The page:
"Atheists, agnostics, humanists, freethinkers - call them whatever they prefer, virtually all of them share one very large blind spot: they are almost all ex-Christians, and therefore they measure their shiny new non-belief not against belief in general, but against Christianity in particular. It is thus ex-Christians who write the literature that, to the world at large, represents the views of non-believers. Literature that is specifically intended to present the arguments against religious belief tends in fact to present the arguments against Christian belief."
To be sure, Dvorkin's claim has a very solid foundation in fact: most of the modern anti-religion and atheist doctrines and theories stem from a disillusionment and deconstruction of the Christian faith. From Voltaire to Bertrand Russell ("Why I Am Not A Christian", 1927), the main object of scrutiny and scorn has been the Gospel of Christ, a set of tenets and moral teachings Voltaire famously referred to as the "most ridiculous, the most absurd, and bloody religion that has ever infected the world." Fortunately, for Voltaire, there has been a vast body of research and testimony to substantiate his sacrilegious claims. Unfortunately for Voltaire, not all of them are directed at the Christian faith.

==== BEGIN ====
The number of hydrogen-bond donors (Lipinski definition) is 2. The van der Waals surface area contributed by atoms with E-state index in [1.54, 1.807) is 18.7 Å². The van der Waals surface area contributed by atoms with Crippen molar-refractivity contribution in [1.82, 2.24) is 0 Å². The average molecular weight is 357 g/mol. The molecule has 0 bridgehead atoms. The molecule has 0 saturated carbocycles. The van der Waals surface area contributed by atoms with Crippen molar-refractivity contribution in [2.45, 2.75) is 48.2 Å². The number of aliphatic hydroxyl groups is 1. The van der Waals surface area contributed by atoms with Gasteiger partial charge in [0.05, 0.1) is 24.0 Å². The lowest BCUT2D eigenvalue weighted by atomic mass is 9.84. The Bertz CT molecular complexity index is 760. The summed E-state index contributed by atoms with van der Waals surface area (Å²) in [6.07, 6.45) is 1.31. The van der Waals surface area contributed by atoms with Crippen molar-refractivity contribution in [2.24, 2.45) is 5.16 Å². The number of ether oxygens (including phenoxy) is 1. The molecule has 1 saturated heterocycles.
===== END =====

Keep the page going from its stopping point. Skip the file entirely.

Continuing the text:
The Eastern faiths (Hinduism, Buddhism, Taoism, Shintoism) make no claims of exclusivity, i.e. that salvation can only be found in their dogmas. The Western faiths (Judaism, Christianity, Islam), however, do. Each proclaims itself the utter and infallible word of God and seeks to subjugate the world to its will. That's where Ibn Warraq comes in.Read more ›
The author tells us his real intellectual heroes are John Stuart Mill and Karl Popper. Mill wrote the 1859 essay "On Liberty," a lively defense of what American's call the "First Amendment rights" of freedom of conscience and expression. Popper wrote his two volume "The Open Society and Its Enemies" during his exile to Australia in W.W. II. Popper's thesis was that both human dignity and the validation of our general beliefs requires that our procedures of conjecture and criticism remain open and dynamic. The greatest failing of Islam, on this author's account, is that it aims to produce a closed society in which conjecture and criticism is impossible. Since Mill and Popper represent the essential thrust of modernity, Islam's greatest problem is how to come to terms with the modern world.